Troubling state of school drinking water

As anxiety rises about lead in water systems nationally, NYC has found that the chemical persists in some schoolchildren’s drinking water.

NYC is retesting water in all public schools, and nearly 150 have tested positive for elevated levels of lead. The contaminant was found in schools in Washington Heights, the South Bronx, Brownsville, Crown Heights, Bedford-Stuyvesant and Staten Island.

The situation is troubling because even exposure to low levels of lead can lead to cognitive problems in young kids.

The city, however, is addressing the problem promptly, and is being transparent in providing data about the affected schools.

More than 170 of the city’s public school buildings are more than a century old and badly in need of repair. Lead in the drinking water is only one of the many ways in which the school system’s aging infrastructure threatens kids’ health and safety.

For years, our schools have been plagued by building code violations and toxic lighting fixtures, exit doors that do not close properly and leaky roofs. Many have lacked air conditioning and decent lighting.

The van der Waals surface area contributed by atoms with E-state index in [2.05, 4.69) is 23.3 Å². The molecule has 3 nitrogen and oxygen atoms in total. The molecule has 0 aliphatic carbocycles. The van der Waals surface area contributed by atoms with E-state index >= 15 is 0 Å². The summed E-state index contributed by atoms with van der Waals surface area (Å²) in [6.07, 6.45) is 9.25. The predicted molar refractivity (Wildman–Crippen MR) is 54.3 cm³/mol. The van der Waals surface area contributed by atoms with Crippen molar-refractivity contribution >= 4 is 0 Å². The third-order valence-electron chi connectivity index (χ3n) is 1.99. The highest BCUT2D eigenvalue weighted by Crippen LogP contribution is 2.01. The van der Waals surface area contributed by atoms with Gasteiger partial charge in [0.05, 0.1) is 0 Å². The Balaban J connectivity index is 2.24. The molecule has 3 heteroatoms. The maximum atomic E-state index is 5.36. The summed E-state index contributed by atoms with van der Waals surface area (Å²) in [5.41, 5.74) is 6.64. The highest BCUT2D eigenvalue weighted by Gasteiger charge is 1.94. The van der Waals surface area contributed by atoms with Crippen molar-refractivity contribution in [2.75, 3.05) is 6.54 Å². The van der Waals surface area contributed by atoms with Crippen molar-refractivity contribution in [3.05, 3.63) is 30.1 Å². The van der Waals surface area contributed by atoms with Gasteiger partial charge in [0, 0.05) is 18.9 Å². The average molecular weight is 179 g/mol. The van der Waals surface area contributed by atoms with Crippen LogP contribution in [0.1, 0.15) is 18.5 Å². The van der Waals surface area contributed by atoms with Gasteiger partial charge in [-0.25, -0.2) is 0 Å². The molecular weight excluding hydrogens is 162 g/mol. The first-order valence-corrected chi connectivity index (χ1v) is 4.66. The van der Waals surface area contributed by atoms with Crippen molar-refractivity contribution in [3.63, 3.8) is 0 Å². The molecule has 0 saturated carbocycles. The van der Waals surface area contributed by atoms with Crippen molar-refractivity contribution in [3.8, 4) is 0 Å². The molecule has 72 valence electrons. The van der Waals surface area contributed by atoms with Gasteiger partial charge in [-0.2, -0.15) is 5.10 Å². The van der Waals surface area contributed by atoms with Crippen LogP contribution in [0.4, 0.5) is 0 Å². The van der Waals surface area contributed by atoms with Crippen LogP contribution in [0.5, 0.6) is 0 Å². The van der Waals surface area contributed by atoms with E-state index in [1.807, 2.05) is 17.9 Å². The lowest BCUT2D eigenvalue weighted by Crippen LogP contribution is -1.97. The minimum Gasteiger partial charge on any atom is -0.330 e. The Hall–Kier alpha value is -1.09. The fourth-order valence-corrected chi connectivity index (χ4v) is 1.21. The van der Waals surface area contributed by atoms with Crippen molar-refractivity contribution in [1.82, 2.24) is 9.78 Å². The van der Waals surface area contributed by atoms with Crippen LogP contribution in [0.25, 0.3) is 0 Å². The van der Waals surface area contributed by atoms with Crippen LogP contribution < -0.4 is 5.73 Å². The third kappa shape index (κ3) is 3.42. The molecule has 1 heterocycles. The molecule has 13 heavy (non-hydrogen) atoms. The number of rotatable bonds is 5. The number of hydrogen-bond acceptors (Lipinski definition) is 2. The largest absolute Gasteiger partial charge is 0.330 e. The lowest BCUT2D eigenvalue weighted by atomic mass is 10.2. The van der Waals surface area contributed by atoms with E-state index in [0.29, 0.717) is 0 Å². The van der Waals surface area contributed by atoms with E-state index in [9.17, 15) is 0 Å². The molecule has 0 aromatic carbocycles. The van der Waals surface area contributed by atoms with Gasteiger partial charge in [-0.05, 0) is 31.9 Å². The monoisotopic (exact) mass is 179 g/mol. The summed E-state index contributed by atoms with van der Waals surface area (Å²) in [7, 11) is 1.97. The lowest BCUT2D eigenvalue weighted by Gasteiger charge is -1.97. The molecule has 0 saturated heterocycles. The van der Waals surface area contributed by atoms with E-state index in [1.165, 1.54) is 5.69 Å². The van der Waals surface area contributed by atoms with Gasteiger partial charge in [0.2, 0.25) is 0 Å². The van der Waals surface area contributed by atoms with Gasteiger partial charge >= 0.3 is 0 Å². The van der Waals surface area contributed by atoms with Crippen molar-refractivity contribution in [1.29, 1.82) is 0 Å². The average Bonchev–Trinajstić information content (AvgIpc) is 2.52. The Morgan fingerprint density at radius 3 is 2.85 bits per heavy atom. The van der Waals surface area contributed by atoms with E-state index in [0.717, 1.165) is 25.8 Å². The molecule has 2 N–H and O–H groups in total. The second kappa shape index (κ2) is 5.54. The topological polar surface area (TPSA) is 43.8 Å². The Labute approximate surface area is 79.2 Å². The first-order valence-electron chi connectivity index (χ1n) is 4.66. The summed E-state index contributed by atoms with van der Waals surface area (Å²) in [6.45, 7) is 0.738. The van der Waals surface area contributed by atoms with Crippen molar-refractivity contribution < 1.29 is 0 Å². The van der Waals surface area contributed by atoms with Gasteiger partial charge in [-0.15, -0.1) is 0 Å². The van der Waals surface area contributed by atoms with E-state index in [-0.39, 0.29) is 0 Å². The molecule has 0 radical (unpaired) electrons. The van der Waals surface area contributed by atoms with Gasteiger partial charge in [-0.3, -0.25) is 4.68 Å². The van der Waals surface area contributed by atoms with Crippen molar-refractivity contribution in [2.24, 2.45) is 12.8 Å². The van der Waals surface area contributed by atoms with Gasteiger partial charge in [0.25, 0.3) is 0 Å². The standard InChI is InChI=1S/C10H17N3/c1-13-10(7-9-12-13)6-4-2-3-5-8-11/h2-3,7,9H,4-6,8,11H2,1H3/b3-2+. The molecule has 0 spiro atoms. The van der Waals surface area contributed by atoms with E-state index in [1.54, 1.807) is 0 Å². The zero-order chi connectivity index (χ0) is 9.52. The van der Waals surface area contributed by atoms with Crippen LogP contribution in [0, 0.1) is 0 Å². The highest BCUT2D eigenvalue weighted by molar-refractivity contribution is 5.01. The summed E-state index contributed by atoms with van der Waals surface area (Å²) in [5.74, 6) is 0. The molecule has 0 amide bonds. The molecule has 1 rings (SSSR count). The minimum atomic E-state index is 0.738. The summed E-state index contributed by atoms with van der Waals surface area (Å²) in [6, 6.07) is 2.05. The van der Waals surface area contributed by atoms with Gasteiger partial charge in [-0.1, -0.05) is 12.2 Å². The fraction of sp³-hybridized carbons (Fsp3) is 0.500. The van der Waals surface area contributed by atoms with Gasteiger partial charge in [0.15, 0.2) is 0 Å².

Those in poorest repair are in some of the city’s poorest neighborhoods. Research shows that in addition to such safety issues, building disrepair also depresses kids’ ability to learn, according to The American Prospect.

Mayor Bill de Blasio deserves credit for significant work on this problem, including continuing to test the water in school buildings. After committing generously to school buildings last year, the city increased funding in the schools’ capital budget by $1.4 billion.

The city plans to reduce overcrowding and class sizes, phase out carcinogenic lighting structures by the end of this year, upgrade electrical and plumbing systems, and replace antique fire alarms, among other badly needed improvements.

The investments will improve our kids’ education, keep them safer and create jobs. They’ll also save the city money in the long-term.

After all, inattention to infrastructure leads to costly problems, and poisonous drinking water is only one of these.

Liza Featherstone lives and writes in Clinton Hill.